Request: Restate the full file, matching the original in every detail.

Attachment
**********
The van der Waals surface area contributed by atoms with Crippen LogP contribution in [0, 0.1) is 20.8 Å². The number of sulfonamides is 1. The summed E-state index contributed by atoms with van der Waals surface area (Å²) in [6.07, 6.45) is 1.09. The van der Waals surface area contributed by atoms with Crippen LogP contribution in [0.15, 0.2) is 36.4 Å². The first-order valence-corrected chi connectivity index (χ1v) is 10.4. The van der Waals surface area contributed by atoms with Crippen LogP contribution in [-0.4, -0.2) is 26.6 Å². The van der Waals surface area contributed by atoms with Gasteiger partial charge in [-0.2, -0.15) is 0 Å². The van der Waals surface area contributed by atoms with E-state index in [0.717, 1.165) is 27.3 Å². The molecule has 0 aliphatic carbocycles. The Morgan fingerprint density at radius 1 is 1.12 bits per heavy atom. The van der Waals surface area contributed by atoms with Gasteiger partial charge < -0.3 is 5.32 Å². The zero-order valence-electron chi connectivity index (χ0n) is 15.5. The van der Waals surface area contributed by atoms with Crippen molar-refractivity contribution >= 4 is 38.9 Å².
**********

The van der Waals surface area contributed by atoms with Crippen LogP contribution in [0, 0.1) is 20.8 Å². The number of sulfonamides is 1. The summed E-state index contributed by atoms with van der Waals surface area (Å²) in [6.07, 6.45) is 1.09. The van der Waals surface area contributed by atoms with Crippen LogP contribution in [0.15, 0.2) is 36.4 Å². The first-order valence-corrected chi connectivity index (χ1v) is 10.4. The van der Waals surface area contributed by atoms with Crippen LogP contribution in [-0.4, -0.2) is 26.6 Å². The van der Waals surface area contributed by atoms with Gasteiger partial charge in [-0.2, -0.15) is 0 Å². The van der Waals surface area contributed by atoms with E-state index in [0.717, 1.165) is 27.3 Å². The molecule has 0 aliphatic carbocycles. The Morgan fingerprint density at radius 1 is 1.12 bits per heavy atom. The van der Waals surface area contributed by atoms with Gasteiger partial charge < -0.3 is 5.32 Å². The zero-order valence-electron chi connectivity index (χ0n) is 15.5. The van der Waals surface area contributed by atoms with Crippen molar-refractivity contribution >= 4 is 38.9 Å².